The acres planted with GMO crops varies from year to year due to a combination of factors, including crop rotation regimes that include both the farmers' plantings on private land they own or lease as well as on land they lease from the county, and also weather and market conditions.

The Parks and Open Space staff publicly unveiled its phase-out transition plan in mid-October — one that would allow GMO corn to be grown for another three years and GMO sugar beets for another five years— and sought comments about it during an Oct. 24 open house and an Oct. 27 advisory committee hearing.

Thirteen people spoke at the advisory panel's Oct. 27 hearing, Speakers included Lisco and several other farmers who argued that more research is needed before the county forces tenants to stop growing genetically engineered crops. The committee also heard from some critics of the pesticides, herbicides and other chemicals used with GMOs, including Andrews.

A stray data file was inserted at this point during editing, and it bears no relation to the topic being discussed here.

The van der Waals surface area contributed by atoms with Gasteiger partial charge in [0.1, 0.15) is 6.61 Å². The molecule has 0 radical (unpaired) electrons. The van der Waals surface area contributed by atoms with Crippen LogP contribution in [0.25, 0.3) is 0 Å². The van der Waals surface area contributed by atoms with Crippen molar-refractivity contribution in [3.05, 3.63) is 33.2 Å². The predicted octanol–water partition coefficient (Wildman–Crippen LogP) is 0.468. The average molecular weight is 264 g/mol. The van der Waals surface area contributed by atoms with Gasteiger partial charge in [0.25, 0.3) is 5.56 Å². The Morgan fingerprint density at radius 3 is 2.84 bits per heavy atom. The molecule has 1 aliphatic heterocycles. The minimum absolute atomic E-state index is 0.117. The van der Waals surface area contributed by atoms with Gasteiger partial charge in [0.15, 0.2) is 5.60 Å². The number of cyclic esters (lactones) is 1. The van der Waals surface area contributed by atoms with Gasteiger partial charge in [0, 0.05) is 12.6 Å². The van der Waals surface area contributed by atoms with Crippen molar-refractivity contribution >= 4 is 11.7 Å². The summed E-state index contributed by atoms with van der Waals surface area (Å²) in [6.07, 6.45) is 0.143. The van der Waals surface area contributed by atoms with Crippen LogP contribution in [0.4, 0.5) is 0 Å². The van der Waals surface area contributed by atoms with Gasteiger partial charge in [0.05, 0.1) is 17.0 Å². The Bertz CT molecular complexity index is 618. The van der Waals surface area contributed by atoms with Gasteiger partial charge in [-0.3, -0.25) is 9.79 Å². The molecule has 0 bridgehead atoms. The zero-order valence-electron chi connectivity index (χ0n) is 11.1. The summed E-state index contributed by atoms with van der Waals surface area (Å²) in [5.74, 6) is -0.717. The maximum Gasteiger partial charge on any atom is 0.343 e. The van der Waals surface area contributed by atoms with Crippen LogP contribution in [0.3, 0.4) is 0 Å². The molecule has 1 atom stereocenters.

At the conclusion of that October hearing, Parks and Open Space Advisory Committee members requested that they be given at least three more months to consider and receive more data about the proposed transition plan.

The Parks and Open Space staff notified the commissioners of the committee's request for additional time, but the commissioners decided to proceed with their own already-scheduled Wednesday hearing on the plan — a county board position department director Eric Lane presented to the advisory committee on Nov. 17.

After getting Lane's report, several advisory committee members made individual suggestions and comments for Lane to take back to the Board of County Commissioners. But the advisory panelists did not vote on any formal action to express the committee's official support of or opposition to the three-page transition plan that the commissioners will consider Wednesday.